Monday, 6 August 2018

The glass harmonica: a story of creativity and innovation (No.11)

To see the previous posts in this series click here.

The history of the glass harmonica provides important insights into the nature of the innovative process. Five aspects are particularly significant.

Here is the fifth aspect: 

If an idea or invention is attractive and inspiring enough to become fairly well-known, it can become subject to ever-widening and varied cycles of innovation and development: innovation and development independent from its original creator or creators and also, sometimes, its current mainstream popularity and success.

Once the glass harmonica had been given its world premiere in 1762, it began to develop independently of its inventor (Benjamin Franklin).

This independent development continued for centuries, long after the glass harmonica's demise as a popular and frequently played musical instrument. It was incrementally improved over the passing decades: the colour coding of the keys was simplified and quartz and scientific grade glass rather than lead glass was used to create the bowls at the heart of the instrument's mechanism. More recently, this development has become transformational: new things are being created that originate from the inspiring idea that gave birth to the glass harmonica.

Franklin's refusal to take out a patent on his invention was significant in enabling this independent development, encouraging others to use and improve the instrument. But there were also other reasons for this independence; the intrinsic attractiveness of the glass harmonica and, as mentioned above, the compelling idea it made manifest (namely, to create something beautiful and useful in an unexpected way from an everyday source) also played their parts.     

For example, Gerhard Finkenbeiner (an expert worker of glass) was inspired by the above intrinsic attractiveness and compelling idea to not only do much of the most recent development of the glass harmonica but also find new, attractive and useful ways to use glass. 

His endeavours enlighten us as to nature of the innovative process and how it evolves:  

When Finkenbeiner first saw a glass harmonica displayed in a museum in Paris, he was entranced by it: he was attracted to the stories surrounding it and inspired by its novel use of glass and the principles of its mechanism. This attraction and inspiration encouraged and strengthened a life-long interest in not only building and improving glass harmonicas (the sound of which served to entrance him further) but also developing other creative and innovative uses for glass. 

Finkenbeiner founded a company specialising in the design and manufacture of unique and complex glass scientific instruments. He built glass harmonicas and developed the idea of "musical glass" (widening its uses by creating glass alarm bells and carillons, etc.). Indeed, inspired by the novel use of glass that lends the glass harmonica its fascination, Finkenbeiner strove to use glass in many unexpected and innovative ways.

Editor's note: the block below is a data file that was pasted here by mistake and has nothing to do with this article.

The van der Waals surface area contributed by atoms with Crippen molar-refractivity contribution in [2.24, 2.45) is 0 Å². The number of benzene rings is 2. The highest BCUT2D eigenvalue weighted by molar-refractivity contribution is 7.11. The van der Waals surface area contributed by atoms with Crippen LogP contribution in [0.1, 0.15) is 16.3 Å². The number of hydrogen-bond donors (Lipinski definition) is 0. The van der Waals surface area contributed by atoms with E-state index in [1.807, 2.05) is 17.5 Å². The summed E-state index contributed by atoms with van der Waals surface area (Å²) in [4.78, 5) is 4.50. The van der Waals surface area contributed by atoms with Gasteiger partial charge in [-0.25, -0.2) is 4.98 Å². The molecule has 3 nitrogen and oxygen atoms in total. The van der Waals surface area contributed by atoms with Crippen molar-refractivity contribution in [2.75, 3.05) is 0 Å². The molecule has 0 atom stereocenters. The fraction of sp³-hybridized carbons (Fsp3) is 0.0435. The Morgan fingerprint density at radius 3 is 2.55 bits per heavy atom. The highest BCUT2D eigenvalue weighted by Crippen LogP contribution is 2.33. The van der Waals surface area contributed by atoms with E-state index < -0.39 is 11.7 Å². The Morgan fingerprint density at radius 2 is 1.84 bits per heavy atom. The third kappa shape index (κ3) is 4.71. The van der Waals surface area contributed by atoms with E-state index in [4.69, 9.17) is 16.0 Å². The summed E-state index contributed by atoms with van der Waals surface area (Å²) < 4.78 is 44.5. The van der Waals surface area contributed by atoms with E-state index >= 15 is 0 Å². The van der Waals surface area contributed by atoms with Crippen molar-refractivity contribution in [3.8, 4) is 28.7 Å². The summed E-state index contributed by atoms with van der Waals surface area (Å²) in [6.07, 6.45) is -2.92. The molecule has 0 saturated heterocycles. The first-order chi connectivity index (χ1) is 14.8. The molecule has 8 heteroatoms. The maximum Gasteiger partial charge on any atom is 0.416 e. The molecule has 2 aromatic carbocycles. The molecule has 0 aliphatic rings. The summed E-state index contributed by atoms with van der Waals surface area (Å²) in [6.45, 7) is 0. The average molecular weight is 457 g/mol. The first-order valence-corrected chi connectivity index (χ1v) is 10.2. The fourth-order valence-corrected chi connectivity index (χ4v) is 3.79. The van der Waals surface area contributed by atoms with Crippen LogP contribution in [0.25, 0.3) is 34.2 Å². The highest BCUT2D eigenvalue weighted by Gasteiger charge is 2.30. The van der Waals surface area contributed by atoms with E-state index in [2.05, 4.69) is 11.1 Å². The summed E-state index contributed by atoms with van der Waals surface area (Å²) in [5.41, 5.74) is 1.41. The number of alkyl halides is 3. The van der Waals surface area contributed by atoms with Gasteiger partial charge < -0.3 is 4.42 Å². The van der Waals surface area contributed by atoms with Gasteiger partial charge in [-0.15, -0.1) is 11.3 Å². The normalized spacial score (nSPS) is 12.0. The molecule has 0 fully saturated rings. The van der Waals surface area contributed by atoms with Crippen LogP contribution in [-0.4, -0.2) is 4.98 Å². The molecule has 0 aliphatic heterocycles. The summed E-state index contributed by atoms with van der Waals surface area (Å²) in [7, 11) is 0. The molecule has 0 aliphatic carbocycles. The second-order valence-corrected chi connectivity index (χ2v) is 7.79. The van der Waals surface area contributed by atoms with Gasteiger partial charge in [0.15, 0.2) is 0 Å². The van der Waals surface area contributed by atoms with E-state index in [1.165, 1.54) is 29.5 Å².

Through Finkenbeiner, the glass harmonica has retained some of its past high profile; it is now well-known to a relatively small but global group of enthusiasts. 

In turn, these enthusiasts have enabled the glass harmonica to entrance and inspire a new set of people: people who may otherwise have remained ignorant of the instrument. Some of these people will probably find, or are finding, new ways to not only develop and use the glass harmonica but also exploit the uses of musical glass and the properties of high quality and carefully blown glass.

The above shows how a sufficiently attractive invention can, once relatively well-known and adequately shared, experience independent development. It also shows how this development is often focused on not only an invention itself but also the idea at the heart of an invention (and how this can lead to the creation of new things, some obviously related to the original invention and some less so).         

Very significantly, this independent development or transformation can happen despite an  invention or idea losing mainstream popularity; all that is needed is for a relatively small network of enthusiasts to commit to the cause.

To read the next post click here.

(Thanks go to Elijah Wald and his article Music of the Spheres: the Glass Harmonica.) 

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